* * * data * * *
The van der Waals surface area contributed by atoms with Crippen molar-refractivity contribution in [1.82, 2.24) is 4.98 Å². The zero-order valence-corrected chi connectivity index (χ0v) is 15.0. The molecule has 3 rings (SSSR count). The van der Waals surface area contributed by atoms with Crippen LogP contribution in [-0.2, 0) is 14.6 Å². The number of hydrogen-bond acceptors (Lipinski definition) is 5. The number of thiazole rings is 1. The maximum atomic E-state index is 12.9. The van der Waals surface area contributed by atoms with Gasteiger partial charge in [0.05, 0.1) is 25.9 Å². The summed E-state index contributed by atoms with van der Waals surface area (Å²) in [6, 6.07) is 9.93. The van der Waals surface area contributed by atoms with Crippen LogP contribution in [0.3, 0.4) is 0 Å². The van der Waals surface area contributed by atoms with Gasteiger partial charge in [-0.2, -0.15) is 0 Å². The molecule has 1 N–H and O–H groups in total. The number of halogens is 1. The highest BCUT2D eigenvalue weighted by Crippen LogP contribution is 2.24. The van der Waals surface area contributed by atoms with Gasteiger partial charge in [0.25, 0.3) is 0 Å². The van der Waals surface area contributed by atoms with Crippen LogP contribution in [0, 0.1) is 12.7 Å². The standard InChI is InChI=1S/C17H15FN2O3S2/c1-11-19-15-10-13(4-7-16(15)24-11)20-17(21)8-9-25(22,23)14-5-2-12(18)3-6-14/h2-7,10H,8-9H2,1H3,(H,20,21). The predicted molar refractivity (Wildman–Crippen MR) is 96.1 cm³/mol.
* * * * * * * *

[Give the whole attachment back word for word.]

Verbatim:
The van der Waals surface area contributed by atoms with Crippen molar-refractivity contribution in [1.82, 2.24) is 4.98 Å². The zero-order valence-corrected chi connectivity index (χ0v) is 15.0. The molecule has 3 rings (SSSR count). The van der Waals surface area contributed by atoms with Crippen LogP contribution in [-0.2, 0) is 14.6 Å². The number of hydrogen-bond acceptors (Lipinski definition) is 5. The number of thiazole rings is 1. The maximum atomic E-state index is 12.9. The van der Waals surface area contributed by atoms with Gasteiger partial charge in [0.05, 0.1) is 25.9 Å². The summed E-state index contributed by atoms with van der Waals surface area (Å²) in [6, 6.07) is 9.93. The van der Waals surface area contributed by atoms with Crippen LogP contribution in [0.3, 0.4) is 0 Å². The van der Waals surface area contributed by atoms with Gasteiger partial charge in [-0.2, -0.15) is 0 Å². The molecule has 1 N–H and O–H groups in total. The number of halogens is 1. The highest BCUT2D eigenvalue weighted by Crippen LogP contribution is 2.24. The van der Waals surface area contributed by atoms with Gasteiger partial charge in [0.25, 0.3) is 0 Å². The van der Waals surface area contributed by atoms with Crippen LogP contribution in [0, 0.1) is 12.7 Å². The standard InChI is InChI=1S/C17H15FN2O3S2/c1-11-19-15-10-13(4-7-16(15)24-11)20-17(21)8-9-25(22,23)14-5-2-12(18)3-6-14/h2-7,10H,8-9H2,1H3,(H,20,21). The predicted molar refractivity (Wildman–Crippen MR) is 96.1 cm³/mol.